Geosynthetics – a polymeric material

Geosynthetics are synthetic products used to stabilize terrain. It is defined as a planar product manufactured from a polymeric material that is used with soil, rock, or other geotechnical-related material as an integral part of a civil engineering project, structure, or system. They are generally polymeric products used to solve civil engineering problems. These are manufactured synthetic materials that are used for a wide range of engineering applications. This includes eight main product categories: geotextiles, geogrids, geonets, geomembranes, geosynthetic clay liners, geofoam, geocells, and geocomposites.

Geosynthetics can be defined as planar products manufactured from a polymeric material, used together with soil, rock, or other geotechnical engineering-related material as an integral part of a man-made project, structure, or system.

The polymeric nature of the products makes them suitable for use in the ground where high levels of durability are required. Most geosynthetics are made from synthetic polymers of polypropylene, polyester, or polyethylene. They can also be used in exposed applications. Geosynthetic products available today include, but are not limited to, geowebs, geogrids, geonets, geomeshes, geocomposites, and geotextiles.

Geosynthetics are available in a wide range of forms and materials. A geocomposite consists of a combination of one or more geosynthetics, specifically a geogrid, a geotextile, a geomembrane, and/or a geonet, with another material. These products have a wide range of applications and are currently used in many civil, geotechnical, transportation, geoenvironmental, hydraulic, and private development applications including roads, airfields, railroads, embankments, retaining structures, reservoirs, canals, dams, erosion control, sediment control, landfill liners, landfill covers, mining, aquaculture and agriculture.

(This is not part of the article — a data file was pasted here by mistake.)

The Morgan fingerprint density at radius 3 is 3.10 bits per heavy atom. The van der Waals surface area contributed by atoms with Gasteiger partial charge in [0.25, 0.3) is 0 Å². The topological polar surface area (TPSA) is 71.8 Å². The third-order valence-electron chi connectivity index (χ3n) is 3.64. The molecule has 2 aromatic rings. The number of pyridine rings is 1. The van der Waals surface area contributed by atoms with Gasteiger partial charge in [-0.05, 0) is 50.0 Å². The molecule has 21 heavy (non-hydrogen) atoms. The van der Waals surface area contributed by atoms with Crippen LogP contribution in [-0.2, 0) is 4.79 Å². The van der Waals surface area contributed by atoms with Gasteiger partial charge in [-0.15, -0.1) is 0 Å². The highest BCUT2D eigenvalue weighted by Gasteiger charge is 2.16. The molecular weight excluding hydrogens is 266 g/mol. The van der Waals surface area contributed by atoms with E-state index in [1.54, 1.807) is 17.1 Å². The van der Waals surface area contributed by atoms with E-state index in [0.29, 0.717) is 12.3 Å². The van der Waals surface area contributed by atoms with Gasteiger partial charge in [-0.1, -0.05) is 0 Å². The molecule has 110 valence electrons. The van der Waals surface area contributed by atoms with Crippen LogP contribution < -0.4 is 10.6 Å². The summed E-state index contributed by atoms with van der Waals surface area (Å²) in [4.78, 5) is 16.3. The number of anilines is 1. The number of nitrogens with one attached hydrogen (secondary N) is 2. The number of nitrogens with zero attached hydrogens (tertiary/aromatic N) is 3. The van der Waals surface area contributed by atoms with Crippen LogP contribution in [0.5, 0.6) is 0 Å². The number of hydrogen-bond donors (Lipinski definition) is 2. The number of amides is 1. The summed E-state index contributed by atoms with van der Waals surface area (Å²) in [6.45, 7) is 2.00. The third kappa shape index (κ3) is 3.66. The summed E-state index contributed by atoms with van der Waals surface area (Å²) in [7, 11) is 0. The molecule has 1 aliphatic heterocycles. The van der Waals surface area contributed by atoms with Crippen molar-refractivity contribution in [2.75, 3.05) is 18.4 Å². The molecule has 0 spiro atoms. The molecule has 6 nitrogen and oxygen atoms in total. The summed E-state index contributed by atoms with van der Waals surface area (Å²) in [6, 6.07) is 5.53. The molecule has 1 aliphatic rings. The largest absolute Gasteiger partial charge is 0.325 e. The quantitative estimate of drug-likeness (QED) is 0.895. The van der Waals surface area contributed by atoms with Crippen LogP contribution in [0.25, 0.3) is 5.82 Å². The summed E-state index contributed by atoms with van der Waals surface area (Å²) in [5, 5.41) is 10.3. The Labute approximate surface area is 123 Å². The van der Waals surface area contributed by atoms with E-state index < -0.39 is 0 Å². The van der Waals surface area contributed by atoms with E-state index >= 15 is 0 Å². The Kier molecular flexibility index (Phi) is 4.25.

Advantages

  • The manufactured quality control of geosynthetics in a controlled factory environment is a great advantage over outdoor soil and rock construction.
  • Relatively low cost for many applications.
  • The low thickness of geosynthetics, as compared to their natural soil counterparts, is an advantage insofar as lightweight on the subgrade, less airspace used, and avoidance of quarried sand, gravel, and clay soil materials.
  • A wide variety of geosynthetic products are available to meet specific needs.
  • The ease of geosynthetic installation is significant in comparison to thick soil layers (sands, gravels, or clays) requiring large earthmoving equipment.

Disadvantages

  • Long-term performance of the particularly formulated resin being used to make the geosynthetic must be assured by using proper additives including antioxidants, ultraviolet screeners, and fillers.
  • Effectiveness may be reduced drastically if the geosynthetic is not properly selected, designed, or installed.
  • The exposed lifetime of geosynthetics, being polymeric, is less than unexposed as when they are soil backfilled.
  • Many geosynthetics are sensitive to light degradation and must be protected prior to installation.
  • Clogging or bioclogging of geotextiles, geonets, geopipe, and/or geocomposites is a challenging design for certain soil types or unusual situations.
  • Handling, storage, carrying, and installation must be assured by careful quality control and quality assurance.

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